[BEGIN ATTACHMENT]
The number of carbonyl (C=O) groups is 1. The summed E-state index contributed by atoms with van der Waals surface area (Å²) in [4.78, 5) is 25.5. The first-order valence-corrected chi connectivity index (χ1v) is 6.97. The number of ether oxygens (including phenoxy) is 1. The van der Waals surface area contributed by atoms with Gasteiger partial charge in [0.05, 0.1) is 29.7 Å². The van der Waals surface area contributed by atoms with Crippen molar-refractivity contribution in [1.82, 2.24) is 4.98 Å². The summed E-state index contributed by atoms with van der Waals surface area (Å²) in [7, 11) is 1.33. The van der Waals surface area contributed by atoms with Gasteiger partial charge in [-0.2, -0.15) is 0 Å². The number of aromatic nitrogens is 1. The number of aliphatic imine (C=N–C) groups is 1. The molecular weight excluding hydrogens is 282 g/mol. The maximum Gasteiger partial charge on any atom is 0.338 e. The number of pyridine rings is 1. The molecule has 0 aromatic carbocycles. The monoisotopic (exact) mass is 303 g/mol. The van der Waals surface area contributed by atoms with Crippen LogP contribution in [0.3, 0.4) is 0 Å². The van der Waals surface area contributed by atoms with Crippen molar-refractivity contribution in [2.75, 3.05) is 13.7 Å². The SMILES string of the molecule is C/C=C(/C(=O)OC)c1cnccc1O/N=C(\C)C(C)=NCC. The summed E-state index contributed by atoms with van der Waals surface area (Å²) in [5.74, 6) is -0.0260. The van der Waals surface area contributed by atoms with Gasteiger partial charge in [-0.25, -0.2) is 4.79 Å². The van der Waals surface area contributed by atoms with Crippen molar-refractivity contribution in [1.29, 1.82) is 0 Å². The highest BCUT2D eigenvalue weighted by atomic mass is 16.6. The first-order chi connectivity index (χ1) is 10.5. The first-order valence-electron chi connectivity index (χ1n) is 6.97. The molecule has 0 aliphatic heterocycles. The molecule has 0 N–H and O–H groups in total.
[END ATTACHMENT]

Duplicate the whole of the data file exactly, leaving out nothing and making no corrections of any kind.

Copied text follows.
The number of carbonyl (C=O) groups is 1. The summed E-state index contributed by atoms with van der Waals surface area (Å²) in [4.78, 5) is 25.5. The first-order valence-corrected chi connectivity index (χ1v) is 6.97. The number of ether oxygens (including phenoxy) is 1. The van der Waals surface area contributed by atoms with Gasteiger partial charge in [0.05, 0.1) is 29.7 Å². The van der Waals surface area contributed by atoms with Crippen molar-refractivity contribution in [1.82, 2.24) is 4.98 Å². The summed E-state index contributed by atoms with van der Waals surface area (Å²) in [7, 11) is 1.33. The van der Waals surface area contributed by atoms with Gasteiger partial charge in [-0.2, -0.15) is 0 Å². The number of aromatic nitrogens is 1. The number of aliphatic imine (C=N–C) groups is 1. The molecular weight excluding hydrogens is 282 g/mol. The maximum Gasteiger partial charge on any atom is 0.338 e. The number of pyridine rings is 1. The molecule has 0 aromatic carbocycles. The monoisotopic (exact) mass is 303 g/mol. The van der Waals surface area contributed by atoms with Crippen LogP contribution in [0.3, 0.4) is 0 Å². The van der Waals surface area contributed by atoms with Crippen molar-refractivity contribution in [2.75, 3.05) is 13.7 Å². The SMILES string of the molecule is C/C=C(/C(=O)OC)c1cnccc1O/N=C(\C)C(C)=NCC. The summed E-state index contributed by atoms with van der Waals surface area (Å²) in [5.74, 6) is -0.0260. The van der Waals surface area contributed by atoms with Gasteiger partial charge in [-0.25, -0.2) is 4.79 Å². The van der Waals surface area contributed by atoms with Crippen molar-refractivity contribution in [1.29, 1.82) is 0 Å². The highest BCUT2D eigenvalue weighted by atomic mass is 16.6. The first-order chi connectivity index (χ1) is 10.5. The first-order valence-electron chi connectivity index (χ1n) is 6.97. The molecule has 0 aliphatic heterocycles. The molecule has 0 N–H and O–H groups in total.